Scotland

Alex Salmond under fire over Supreme Court legal row

Alex Salmond
Image caption Alex Salmond has raised concern over the role of the Supreme Court in Scots law

The first minister has come under fire for what have been branded personal and unjustified comments on the legal profession.

It comes after Alex Salmond accused Lord Hope, deputy president of the UK Supreme Court, of "extreme" decisions.

The heads of the faculty of advocates and Law Society of Scotland have called for Mr Salmond to reflect on attacks on members of the legal profession.

Mr Salmond has said he is seeking clarity after a lot of heated debate.

Questions have been raised over the role of the Supreme Court in criminal cases north of the border, which the Scottish government says is undermining the independence of the Scots legal system.

The court has the ability to rule on cases where Scots law conflicts with human rights legislation.

A joint statement from Richard Keen, dean of the faculty of advocates, and Cameron Ritchie, president of the Law Society of Scotland said: "Our judges must be free to decide cases independently, according to law and upon evidence.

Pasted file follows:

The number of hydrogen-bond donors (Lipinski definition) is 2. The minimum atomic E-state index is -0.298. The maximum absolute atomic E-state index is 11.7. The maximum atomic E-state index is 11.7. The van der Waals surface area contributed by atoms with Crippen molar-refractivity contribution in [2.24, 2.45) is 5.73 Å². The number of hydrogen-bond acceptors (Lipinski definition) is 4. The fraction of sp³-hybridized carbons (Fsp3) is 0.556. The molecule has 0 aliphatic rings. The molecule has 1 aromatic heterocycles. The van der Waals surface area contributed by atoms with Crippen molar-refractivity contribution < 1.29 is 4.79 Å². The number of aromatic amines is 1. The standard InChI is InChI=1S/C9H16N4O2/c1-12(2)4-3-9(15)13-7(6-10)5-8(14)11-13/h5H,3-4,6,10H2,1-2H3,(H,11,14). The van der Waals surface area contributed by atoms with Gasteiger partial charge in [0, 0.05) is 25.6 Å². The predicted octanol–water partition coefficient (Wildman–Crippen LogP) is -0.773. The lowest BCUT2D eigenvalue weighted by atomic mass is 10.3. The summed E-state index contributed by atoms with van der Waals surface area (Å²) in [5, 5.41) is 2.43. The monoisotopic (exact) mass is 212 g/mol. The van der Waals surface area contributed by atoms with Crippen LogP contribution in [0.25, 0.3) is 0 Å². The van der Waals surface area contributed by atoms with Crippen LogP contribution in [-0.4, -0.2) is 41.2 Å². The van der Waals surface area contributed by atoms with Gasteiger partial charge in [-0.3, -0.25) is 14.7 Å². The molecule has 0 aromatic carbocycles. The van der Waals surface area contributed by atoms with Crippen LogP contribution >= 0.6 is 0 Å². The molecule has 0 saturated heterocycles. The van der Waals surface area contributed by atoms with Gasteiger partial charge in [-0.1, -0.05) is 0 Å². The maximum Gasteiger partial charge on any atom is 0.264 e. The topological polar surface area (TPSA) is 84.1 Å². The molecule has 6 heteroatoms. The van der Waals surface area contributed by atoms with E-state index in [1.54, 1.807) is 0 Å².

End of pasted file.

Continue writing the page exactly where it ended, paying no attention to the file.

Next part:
"Any attempt to influence the outcome of litigation by reference to political wishes or a politician's perception of popular opinion is a challenge not only to the courts but to the rule of law.

"The Scottish government talks about the unintended consequences of establishing the UK Supreme Court.

"The first minister and the justice secretary need to carefully reflect on the consequences of what are perceived to be repeated and now highly personal attacks on respected members of the legal profession."

A prominent solicitor is also taking legal advice over comments made by Mr Salmond.

The first minister said in a magazine interview that Tony Kelly was making "an incredibly comfortable living" from representing the human rights of prisoners.

Mr Salmond has said the priority was now to bring "light and clarity" to the debate through the independent expert review group set up by the government.

"In all circumstances, ensuring the integrity and certainty of Scots Law is the paramount issue," he added.

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